You can probably tell we really like this printer it truly opens up the market to the masses and is a joy to use. We can't wait to see what XYZPrinting does next.
Finallly all work and no play makes Garry a dull boy but fortunateley Acer sent us two bits of computer equipment which really helped. (Note we do not go into great technical detail in our computer reviews but look at them from a consumer point of view)
Firstly the Aspire V 15 V3-574 series laptop
This is an Intel Core I5 powered 15 inch full HD behometh with two graphic chips - a motherboard based Intel HDgraphic chip for longer use on battery and a discrete Nvidia 940m for high intensity video use, such as gaming and video editing at the cost of power.
We found this worked really well for gaming from steam with our current favourite Star Conflict from Steam running in a coonstant 60FPS in Full HD.
Video editing was a little more challneging the suppliedcut-down veriosn of CyberLinks's PowerDirector intially exhibited soem strange behaviour displaying only a blue screen on editing but being able to display the clips in preview. After some reasearch we found an update to both the program and the NVidia driver solved the issue.
We did take a while to get use to the keyboard and touchpad arrangement. This is a full size keyboard, albeit with chicklet style keys, and has a numeric keypad (useful for some PC games) but the touchpad is offset to center underneath the qwerty part of the keyboard. We found this offset to theleft disconcerting and often found ourselves right clicking rather than left clicking. Having said that, a colleague who usually hates laptop keyboards thought it was the best desktop replcement he had used.
As this laptop can now be found for sub £350 online it is a real competitor for some desktops.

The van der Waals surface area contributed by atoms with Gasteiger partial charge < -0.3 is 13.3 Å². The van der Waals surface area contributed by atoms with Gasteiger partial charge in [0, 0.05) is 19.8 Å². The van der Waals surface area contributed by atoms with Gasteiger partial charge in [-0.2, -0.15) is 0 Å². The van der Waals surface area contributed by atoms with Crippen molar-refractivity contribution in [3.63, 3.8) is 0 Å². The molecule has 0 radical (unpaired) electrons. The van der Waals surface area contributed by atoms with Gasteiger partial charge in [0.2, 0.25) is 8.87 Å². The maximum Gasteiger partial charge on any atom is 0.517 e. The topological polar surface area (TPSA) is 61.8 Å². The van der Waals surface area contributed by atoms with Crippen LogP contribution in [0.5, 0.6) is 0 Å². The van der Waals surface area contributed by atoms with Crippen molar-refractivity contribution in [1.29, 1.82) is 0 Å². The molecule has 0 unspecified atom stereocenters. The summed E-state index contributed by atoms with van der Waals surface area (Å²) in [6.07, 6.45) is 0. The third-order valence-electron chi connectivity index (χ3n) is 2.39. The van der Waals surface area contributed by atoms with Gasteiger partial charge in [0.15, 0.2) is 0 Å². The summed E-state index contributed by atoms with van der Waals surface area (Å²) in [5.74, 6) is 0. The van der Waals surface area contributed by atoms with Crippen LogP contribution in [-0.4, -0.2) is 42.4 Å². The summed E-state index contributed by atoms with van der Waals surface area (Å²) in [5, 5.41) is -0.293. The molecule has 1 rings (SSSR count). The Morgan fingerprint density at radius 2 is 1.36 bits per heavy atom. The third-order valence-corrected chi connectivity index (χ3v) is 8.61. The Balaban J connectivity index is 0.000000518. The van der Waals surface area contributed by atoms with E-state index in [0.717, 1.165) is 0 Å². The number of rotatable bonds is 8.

But finally if you want a real desktop
Acer Predator G6
We loved this thing. Predator is Acer's hardcore gaming brand and it shows. This agressively styled unit houses a 6th Generation Intel Core i7-6700K processor and a Nvidia GTX-970 graphics card . Overclocking is made simple with a huge turbo button that users can push for instant overclocking. The IceTunnel cooling system means this can be done with minimal fan noise-although we did find a bit of a whine in intense situations but the rather lovely audio drowned this out.
This unit comfortably coped with any game we threw at with rock steady 60FPS ratings. it with the only slightly disapointing thing being it failed the Steam VR check but a driver update may resolve this.
We loved the case with its milaatry styling and plethora of hidden ports - there are enough USB and audio ports to satisfy most. Our only light issue is that this lovely styling has led to a rather compact interior with not much room for future upgrade.
*PLEASE NOTE* the model we reviewed is not available to purchase in the UK. This review unit runs with an Intel Core i7 processor, 64GB DDR4 Memory and a solid state drive. The UK sold models have 12GB DDR4 Memory.
We've seen this listed online at £1500 which may seem a lot of money but gamers have been known to spend a lot more and this is a pretty good price for the spec.